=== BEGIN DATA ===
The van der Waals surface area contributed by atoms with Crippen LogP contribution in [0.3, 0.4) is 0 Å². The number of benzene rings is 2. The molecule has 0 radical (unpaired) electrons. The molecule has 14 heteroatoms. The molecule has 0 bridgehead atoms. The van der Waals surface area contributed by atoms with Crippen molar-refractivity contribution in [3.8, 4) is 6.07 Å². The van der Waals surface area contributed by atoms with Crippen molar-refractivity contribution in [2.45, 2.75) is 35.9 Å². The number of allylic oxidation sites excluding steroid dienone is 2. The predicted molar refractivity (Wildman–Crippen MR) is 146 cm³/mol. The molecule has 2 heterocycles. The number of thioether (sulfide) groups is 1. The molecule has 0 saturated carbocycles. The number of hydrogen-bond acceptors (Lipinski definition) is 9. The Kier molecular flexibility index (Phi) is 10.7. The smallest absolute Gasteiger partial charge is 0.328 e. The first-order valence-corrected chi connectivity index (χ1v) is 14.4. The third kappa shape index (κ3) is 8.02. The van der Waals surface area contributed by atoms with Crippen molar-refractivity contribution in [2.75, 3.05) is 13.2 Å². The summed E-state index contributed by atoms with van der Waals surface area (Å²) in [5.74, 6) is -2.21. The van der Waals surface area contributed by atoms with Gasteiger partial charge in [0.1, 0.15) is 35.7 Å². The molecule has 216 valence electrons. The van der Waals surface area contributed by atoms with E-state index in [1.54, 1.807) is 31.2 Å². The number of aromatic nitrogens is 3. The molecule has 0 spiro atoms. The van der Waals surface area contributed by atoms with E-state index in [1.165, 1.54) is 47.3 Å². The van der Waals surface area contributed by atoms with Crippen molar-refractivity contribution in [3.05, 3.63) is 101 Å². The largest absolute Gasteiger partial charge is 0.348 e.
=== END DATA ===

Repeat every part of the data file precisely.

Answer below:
The van der Waals surface area contributed by atoms with Crippen LogP contribution in [0.3, 0.4) is 0 Å². The number of benzene rings is 2. The molecule has 0 radical (unpaired) electrons. The molecule has 14 heteroatoms. The molecule has 0 bridgehead atoms. The van der Waals surface area contributed by atoms with Crippen molar-refractivity contribution in [3.8, 4) is 6.07 Å². The van der Waals surface area contributed by atoms with Crippen molar-refractivity contribution in [2.45, 2.75) is 35.9 Å². The number of allylic oxidation sites excluding steroid dienone is 2. The predicted molar refractivity (Wildman–Crippen MR) is 146 cm³/mol. The molecule has 2 heterocycles. The number of thioether (sulfide) groups is 1. The molecule has 0 saturated carbocycles. The number of hydrogen-bond acceptors (Lipinski definition) is 9. The Kier molecular flexibility index (Phi) is 10.7. The smallest absolute Gasteiger partial charge is 0.328 e. The first-order valence-corrected chi connectivity index (χ1v) is 14.4. The third kappa shape index (κ3) is 8.02. The van der Waals surface area contributed by atoms with Crippen molar-refractivity contribution in [2.75, 3.05) is 13.2 Å². The summed E-state index contributed by atoms with van der Waals surface area (Å²) in [5.74, 6) is -2.21. The van der Waals surface area contributed by atoms with Gasteiger partial charge in [0.1, 0.15) is 35.7 Å². The molecule has 216 valence electrons. The van der Waals surface area contributed by atoms with E-state index in [1.54, 1.807) is 31.2 Å². The number of aromatic nitrogens is 3. The molecule has 0 spiro atoms. The van der Waals surface area contributed by atoms with E-state index in [1.165, 1.54) is 47.3 Å². The van der Waals surface area contributed by atoms with Crippen molar-refractivity contribution in [3.05, 3.63) is 101 Å². The largest absolute Gasteiger partial charge is 0.348 e.